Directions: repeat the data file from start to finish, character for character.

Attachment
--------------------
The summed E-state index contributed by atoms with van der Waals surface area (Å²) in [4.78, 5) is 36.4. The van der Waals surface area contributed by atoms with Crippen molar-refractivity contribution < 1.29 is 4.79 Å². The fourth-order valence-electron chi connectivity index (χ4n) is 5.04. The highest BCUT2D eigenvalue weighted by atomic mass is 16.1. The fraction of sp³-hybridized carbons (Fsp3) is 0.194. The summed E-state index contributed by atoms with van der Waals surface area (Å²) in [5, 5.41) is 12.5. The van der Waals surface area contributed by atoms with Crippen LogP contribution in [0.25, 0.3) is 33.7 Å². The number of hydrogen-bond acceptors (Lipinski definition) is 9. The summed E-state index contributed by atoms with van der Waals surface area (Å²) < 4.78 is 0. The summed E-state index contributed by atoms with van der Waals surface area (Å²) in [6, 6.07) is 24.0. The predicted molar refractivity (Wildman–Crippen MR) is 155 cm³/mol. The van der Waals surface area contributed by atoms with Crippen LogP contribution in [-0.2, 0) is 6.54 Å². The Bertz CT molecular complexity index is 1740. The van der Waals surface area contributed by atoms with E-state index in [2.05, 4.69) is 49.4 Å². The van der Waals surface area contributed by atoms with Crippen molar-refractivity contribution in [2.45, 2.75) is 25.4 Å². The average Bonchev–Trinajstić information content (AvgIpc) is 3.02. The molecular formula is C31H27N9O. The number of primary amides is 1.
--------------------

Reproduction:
The summed E-state index contributed by atoms with van der Waals surface area (Å²) in [4.78, 5) is 36.4. The van der Waals surface area contributed by atoms with Crippen molar-refractivity contribution < 1.29 is 4.79 Å². The fourth-order valence-electron chi connectivity index (χ4n) is 5.04. The highest BCUT2D eigenvalue weighted by atomic mass is 16.1. The fraction of sp³-hybridized carbons (Fsp3) is 0.194. The summed E-state index contributed by atoms with van der Waals surface area (Å²) in [5, 5.41) is 12.5. The van der Waals surface area contributed by atoms with Crippen LogP contribution in [0.25, 0.3) is 33.7 Å². The number of hydrogen-bond acceptors (Lipinski definition) is 9. The summed E-state index contributed by atoms with van der Waals surface area (Å²) < 4.78 is 0. The summed E-state index contributed by atoms with van der Waals surface area (Å²) in [6, 6.07) is 24.0. The predicted molar refractivity (Wildman–Crippen MR) is 155 cm³/mol. The van der Waals surface area contributed by atoms with Crippen LogP contribution in [-0.2, 0) is 6.54 Å². The Bertz CT molecular complexity index is 1740. The van der Waals surface area contributed by atoms with E-state index in [2.05, 4.69) is 49.4 Å². The van der Waals surface area contributed by atoms with Crippen molar-refractivity contribution in [2.45, 2.75) is 25.4 Å². The average Bonchev–Trinajstić information content (AvgIpc) is 3.02. The molecular formula is C31H27N9O. The number of primary amides is 1.